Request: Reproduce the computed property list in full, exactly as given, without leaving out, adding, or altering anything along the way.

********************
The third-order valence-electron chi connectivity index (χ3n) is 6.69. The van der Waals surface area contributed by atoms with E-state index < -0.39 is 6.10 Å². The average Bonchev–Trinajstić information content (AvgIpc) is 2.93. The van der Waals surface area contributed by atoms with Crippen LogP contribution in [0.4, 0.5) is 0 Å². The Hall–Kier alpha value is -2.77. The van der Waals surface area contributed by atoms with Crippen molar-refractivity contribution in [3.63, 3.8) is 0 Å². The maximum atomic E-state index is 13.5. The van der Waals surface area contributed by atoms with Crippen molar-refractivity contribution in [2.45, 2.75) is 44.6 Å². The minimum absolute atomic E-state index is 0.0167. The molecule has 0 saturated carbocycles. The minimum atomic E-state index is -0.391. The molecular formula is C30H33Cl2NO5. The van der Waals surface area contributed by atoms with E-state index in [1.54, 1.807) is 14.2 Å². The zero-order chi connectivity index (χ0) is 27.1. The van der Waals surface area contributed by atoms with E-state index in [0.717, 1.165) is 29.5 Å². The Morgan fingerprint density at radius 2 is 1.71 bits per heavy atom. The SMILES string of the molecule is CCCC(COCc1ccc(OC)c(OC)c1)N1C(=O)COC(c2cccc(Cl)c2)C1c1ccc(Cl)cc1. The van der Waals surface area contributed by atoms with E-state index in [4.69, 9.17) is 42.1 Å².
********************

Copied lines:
The third-order valence-electron chi connectivity index (χ3n) is 6.69. The van der Waals surface area contributed by atoms with E-state index < -0.39 is 6.10 Å². The average Bonchev–Trinajstić information content (AvgIpc) is 2.93. The van der Waals surface area contributed by atoms with Crippen LogP contribution in [0.4, 0.5) is 0 Å². The Hall–Kier alpha value is -2.77. The van der Waals surface area contributed by atoms with Crippen molar-refractivity contribution in [3.63, 3.8) is 0 Å². The maximum atomic E-state index is 13.5. The van der Waals surface area contributed by atoms with Crippen molar-refractivity contribution in [2.45, 2.75) is 44.6 Å². The minimum absolute atomic E-state index is 0.0167. The molecule has 0 saturated carbocycles. The minimum atomic E-state index is -0.391. The molecular formula is C30H33Cl2NO5. The van der Waals surface area contributed by atoms with E-state index in [1.54, 1.807) is 14.2 Å². The zero-order chi connectivity index (χ0) is 27.1. The van der Waals surface area contributed by atoms with E-state index in [0.717, 1.165) is 29.5 Å². The Morgan fingerprint density at radius 2 is 1.71 bits per heavy atom. The SMILES string of the molecule is CCCC(COCc1ccc(OC)c(OC)c1)N1C(=O)COC(c2cccc(Cl)c2)C1c1ccc(Cl)cc1. The van der Waals surface area contributed by atoms with E-state index in [4.69, 9.17) is 42.1 Å².